Greg Ip recently wrote in the Wall Street Journal that “anxiety about inflation is at a fever pitch, among economists and in markets.” (Some of that anxiety has been voiced around here.) Ip includes a graph that seems to back up the worriers. It uses the difference in yields between Treasury bonds that are indexed for inflation and those that are not to derive the market’s implicit projection of future inflation. The graph seems to show that expected inflation, as measured by the Consumer Price Index, plunged when the pandemic hit but has subsequently more than made up its lost ground.
You can look at a more extended version of the graph here. It shows expected CPI inflation running at 2.45 percent annually for the next five years, which is as high as it has been since the spring of 2011. The Fed says it would like inflation to average 2 percent per year, but it uses a different measure of inflation based on Personal Consumption Expenditures. PCE inflation tends to run lower than CPI inflation, and so the yield difference seems to suggest that the Fed will be just a bit above its target over the next five years.
The Fed knows, though, that its own purchases of inflation-adjusted bonds can muddy the message of the market by increasing its liquidity and decreasing yields. That makes the market’s projection of inflation look larger than it is. The Fed also publishes a data series that attempts to correct for this distortion (which is available at the bottom of the page in the previous link). The firm Cornerstone Macro, which uses a similar method and reaches similar results but has more up-to-the-minute estimates, has kindly given me its latest numbers. As of yesterday, its estimate is that the market is projecting 1.67 percent CPI inflation over the next five years.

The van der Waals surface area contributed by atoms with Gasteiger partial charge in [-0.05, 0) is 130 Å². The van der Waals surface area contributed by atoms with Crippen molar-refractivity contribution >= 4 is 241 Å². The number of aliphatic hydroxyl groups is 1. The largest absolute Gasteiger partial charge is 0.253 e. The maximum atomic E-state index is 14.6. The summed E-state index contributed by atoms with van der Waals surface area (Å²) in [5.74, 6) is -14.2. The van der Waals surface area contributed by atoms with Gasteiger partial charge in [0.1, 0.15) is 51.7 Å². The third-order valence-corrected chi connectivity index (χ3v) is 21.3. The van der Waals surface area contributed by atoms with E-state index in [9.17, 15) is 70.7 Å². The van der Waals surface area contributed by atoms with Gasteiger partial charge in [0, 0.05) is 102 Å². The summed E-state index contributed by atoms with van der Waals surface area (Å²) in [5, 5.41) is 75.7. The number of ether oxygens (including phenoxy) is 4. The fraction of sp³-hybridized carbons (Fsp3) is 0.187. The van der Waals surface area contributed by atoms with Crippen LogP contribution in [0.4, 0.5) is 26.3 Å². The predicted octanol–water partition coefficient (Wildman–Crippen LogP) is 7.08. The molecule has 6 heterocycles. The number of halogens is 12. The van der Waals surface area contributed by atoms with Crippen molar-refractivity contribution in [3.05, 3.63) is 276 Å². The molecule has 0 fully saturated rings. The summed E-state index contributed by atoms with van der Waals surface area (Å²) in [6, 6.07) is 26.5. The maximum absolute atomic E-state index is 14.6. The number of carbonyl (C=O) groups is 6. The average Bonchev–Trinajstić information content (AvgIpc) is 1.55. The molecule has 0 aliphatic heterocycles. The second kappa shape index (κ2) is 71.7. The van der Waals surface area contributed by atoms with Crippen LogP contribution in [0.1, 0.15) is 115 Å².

Based on this calculation, the market expectation of inflation over the next five years remains well below the Fed’s target. (Remember, CPI inflation usually runs higher than PCE inflation.) The trend also looks different. Expected inflation, adjusting for liquidity, was 1.83 percent at the end of 2019. It plunged during the pandemic — all versions of the data show that — but it has not fully recovered. (David Beckworth and I wrote as much in the New York Times recently.)
If we believe a) that market expectations of future inflation are more likely to be correct than the theories of any group of commentators, even highly informed ones, and b) that this method of adjustment to yield differentials gives us as good an estimate of market expectations as we have, then it follows that we don’t have any more reason for anxiety about high inflation than we had at the end of 2019 — when there was a lot less of it. And even if we doubt both of those premises, the yield differential, with no adjustment for liquidity, doesn’t give us a positive reason for that anxiety. The concern that high inflation is on the way is based, at least in part, on a statistical mistake.